Hello guys, today in this blog post, we are going to discuss how long a background check takes. So keep reading.
As a company, you want to ensure that the employees you hire are safe and honest. A background check can help with this, but knowing how long it takes to conduct one is essential.
Here’s everything you need to know about how long pre-employment background checks take and what other kinds of background check companies should be doing on their employees.
Pre-employment Background Checks
If you’re looking to get a job and your employer wants a criminal background check, the process can take anywhere from two days to six weeks. The length of time depends on where you live and how busy the agency is.
If your record is clean (no convictions or other negative information on file), then it should take about five days for results from an online service like myStateBackgroundCheck.com or Access Online Inc., according to their websites. However, if something in your background needs further investigation, it will impact your chances at employment (such as lack of education). So expect this part of the process to take longer than five days—upwards of two weeks, in the worst cases!
In-house Criminal Record Searches
An in-house search is a search of the company’s own records. This type of check is usually done for internal purposes, such as:
- Verifying a person’s employment history (i.e., to ensure that they have been employed with the company)
- Screening applicants for employment (i.e., to make sure they are not currently working for someone else)
- Verifying information on an application
Employment History Checks
Employers can request a background check for any employee. An employer may request a background check before hiring an applicant and then again after the offer has been made. A background check is typically done by an internal or external company specializing in this work. The process can be completed quickly and efficiently. However, it’s important to note that you could still be rejected if something occurs during your investigation that makes you ineligible for employment (for example criminal history).
Background checks are usually done through a third party such as Equifax or Experian; who conduct them using their own databases with information supplied by local law enforcement agencies across the country.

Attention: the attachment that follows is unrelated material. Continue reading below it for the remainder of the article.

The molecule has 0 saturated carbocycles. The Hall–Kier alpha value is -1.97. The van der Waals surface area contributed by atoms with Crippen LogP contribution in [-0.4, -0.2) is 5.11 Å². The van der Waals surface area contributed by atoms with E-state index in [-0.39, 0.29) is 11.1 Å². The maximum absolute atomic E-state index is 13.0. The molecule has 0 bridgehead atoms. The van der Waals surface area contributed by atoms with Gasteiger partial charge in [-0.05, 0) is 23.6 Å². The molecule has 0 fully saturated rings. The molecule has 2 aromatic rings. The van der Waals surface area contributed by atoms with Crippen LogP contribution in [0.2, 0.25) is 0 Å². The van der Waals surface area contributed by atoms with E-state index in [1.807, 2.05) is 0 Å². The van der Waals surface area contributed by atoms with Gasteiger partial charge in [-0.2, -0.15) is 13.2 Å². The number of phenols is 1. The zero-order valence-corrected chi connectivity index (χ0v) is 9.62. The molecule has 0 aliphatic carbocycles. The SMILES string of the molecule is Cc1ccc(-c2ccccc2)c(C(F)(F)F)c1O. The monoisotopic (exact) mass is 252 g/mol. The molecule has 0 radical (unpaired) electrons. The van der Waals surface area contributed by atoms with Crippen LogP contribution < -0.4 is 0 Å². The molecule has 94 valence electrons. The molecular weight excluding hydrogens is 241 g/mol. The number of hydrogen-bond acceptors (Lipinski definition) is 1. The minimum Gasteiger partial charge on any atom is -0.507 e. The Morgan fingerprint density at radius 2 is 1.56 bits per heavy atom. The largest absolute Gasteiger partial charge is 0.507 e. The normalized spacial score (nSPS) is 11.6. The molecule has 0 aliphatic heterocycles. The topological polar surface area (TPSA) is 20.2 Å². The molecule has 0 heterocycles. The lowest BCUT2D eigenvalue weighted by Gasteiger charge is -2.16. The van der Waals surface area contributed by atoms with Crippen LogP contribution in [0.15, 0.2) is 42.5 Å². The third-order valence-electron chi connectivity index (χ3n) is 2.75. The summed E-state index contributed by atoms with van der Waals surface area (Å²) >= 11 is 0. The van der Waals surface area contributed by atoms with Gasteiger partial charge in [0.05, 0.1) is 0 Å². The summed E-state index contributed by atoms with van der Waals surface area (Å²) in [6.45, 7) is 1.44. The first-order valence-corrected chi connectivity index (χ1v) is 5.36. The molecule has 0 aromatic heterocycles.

Professional License Verification
This simple process verifies the applicant’s license is valid and that the applicant is in good standing with their state or other licensing authority. It also checks for any disciplinary actions against them, such as fines or suspensions from work. The last thing you want to do is hire someone who has had their professional license revoked or been convicted of a felony!
Credit reports are a good way to check on the financial history of someone you’re considering hiring.
Also, credit reports contain information about your current and past credit history, including:
- Accounts in good standing (no late payments or defaults)
- If you have been denied credit in the past due to inadequate information on your report (for example, if someone else has applied for credit using your identity)
National Criminal Database
The National Criminal Database is a computerized index of criminal justice information. The FBI operates it and contains records on persons who have been arrested, indicted, convicted, or released.
The NCIC contains detailed information about individuals and includes names, aliases, and fingerprint data; any state where an arrestee has resided; and any other identifying characteristics such as race/ethnicity/gender/age range, etc.
A typical background check will take anywhere from 30 minutes to 2 hours; depending on which database you use (iCheckmate or LexisNexis).
It can be hard to know how long a background check takes. You may need to wait for an updated result from the National Criminal Database or call a company and ask how long it takes them to do their own check. If you’re hiring someone at work; talk with your supervisor about the best way to handle this task and what would happen if you missed a deadline.
Interesting Related Article: A Guide to Welcoming New Employees.